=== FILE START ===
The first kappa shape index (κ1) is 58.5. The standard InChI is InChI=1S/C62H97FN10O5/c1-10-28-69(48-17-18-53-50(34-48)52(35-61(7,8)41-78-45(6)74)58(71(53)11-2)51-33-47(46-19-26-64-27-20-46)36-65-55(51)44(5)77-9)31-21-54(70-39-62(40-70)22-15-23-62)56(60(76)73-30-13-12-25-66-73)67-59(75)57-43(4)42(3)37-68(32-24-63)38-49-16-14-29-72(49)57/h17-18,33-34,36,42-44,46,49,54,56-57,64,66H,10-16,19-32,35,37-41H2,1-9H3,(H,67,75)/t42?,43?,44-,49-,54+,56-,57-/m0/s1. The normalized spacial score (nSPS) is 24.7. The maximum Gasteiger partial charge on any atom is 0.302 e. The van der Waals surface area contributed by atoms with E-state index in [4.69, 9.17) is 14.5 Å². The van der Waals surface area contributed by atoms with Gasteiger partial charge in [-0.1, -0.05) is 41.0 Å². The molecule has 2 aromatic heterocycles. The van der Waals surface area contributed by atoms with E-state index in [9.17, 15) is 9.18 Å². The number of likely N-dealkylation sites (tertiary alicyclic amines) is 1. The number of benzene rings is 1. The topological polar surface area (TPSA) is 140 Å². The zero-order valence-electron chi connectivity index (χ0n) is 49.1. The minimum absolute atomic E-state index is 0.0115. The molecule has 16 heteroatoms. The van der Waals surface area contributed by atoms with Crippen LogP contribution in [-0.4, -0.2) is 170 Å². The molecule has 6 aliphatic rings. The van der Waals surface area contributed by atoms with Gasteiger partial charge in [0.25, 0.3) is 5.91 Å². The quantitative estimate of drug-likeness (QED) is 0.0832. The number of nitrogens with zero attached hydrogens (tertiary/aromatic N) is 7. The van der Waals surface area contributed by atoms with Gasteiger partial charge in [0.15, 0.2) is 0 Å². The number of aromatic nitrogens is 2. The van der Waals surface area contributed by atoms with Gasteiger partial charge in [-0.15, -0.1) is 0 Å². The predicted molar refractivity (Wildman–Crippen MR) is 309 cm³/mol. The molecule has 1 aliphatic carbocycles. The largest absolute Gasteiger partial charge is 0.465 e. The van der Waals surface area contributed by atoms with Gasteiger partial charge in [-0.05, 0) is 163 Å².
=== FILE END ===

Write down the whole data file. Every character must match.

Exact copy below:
The first kappa shape index (κ1) is 58.5. The standard InChI is InChI=1S/C62H97FN10O5/c1-10-28-69(48-17-18-53-50(34-48)52(35-61(7,8)41-78-45(6)74)58(71(53)11-2)51-33-47(46-19-26-64-27-20-46)36-65-55(51)44(5)77-9)31-21-54(70-39-62(40-70)22-15-23-62)56(60(76)73-30-13-12-25-66-73)67-59(75)57-43(4)42(3)37-68(32-24-63)38-49-16-14-29-72(49)57/h17-18,33-34,36,42-44,46,49,54,56-57,64,66H,10-16,19-32,35,37-41H2,1-9H3,(H,67,75)/t42?,43?,44-,49-,54+,56-,57-/m0/s1. The normalized spacial score (nSPS) is 24.7. The maximum Gasteiger partial charge on any atom is 0.302 e. The van der Waals surface area contributed by atoms with E-state index in [4.69, 9.17) is 14.5 Å². The van der Waals surface area contributed by atoms with Gasteiger partial charge in [-0.1, -0.05) is 41.0 Å². The molecule has 2 aromatic heterocycles. The van der Waals surface area contributed by atoms with E-state index in [9.17, 15) is 9.18 Å². The number of likely N-dealkylation sites (tertiary alicyclic amines) is 1. The number of benzene rings is 1. The topological polar surface area (TPSA) is 140 Å². The zero-order valence-electron chi connectivity index (χ0n) is 49.1. The minimum absolute atomic E-state index is 0.0115. The molecule has 16 heteroatoms. The van der Waals surface area contributed by atoms with Crippen LogP contribution in [-0.4, -0.2) is 170 Å². The molecule has 6 aliphatic rings. The van der Waals surface area contributed by atoms with Gasteiger partial charge in [0.25, 0.3) is 5.91 Å². The quantitative estimate of drug-likeness (QED) is 0.0832. The number of nitrogens with zero attached hydrogens (tertiary/aromatic N) is 7. The van der Waals surface area contributed by atoms with Gasteiger partial charge in [0.15, 0.2) is 0 Å². The number of aromatic nitrogens is 2. The van der Waals surface area contributed by atoms with Gasteiger partial charge in [-0.15, -0.1) is 0 Å². The predicted molar refractivity (Wildman–Crippen MR) is 309 cm³/mol. The molecule has 1 aliphatic carbocycles. The largest absolute Gasteiger partial charge is 0.465 e. The van der Waals surface area contributed by atoms with Gasteiger partial charge in [-0.05, 0) is 163 Å².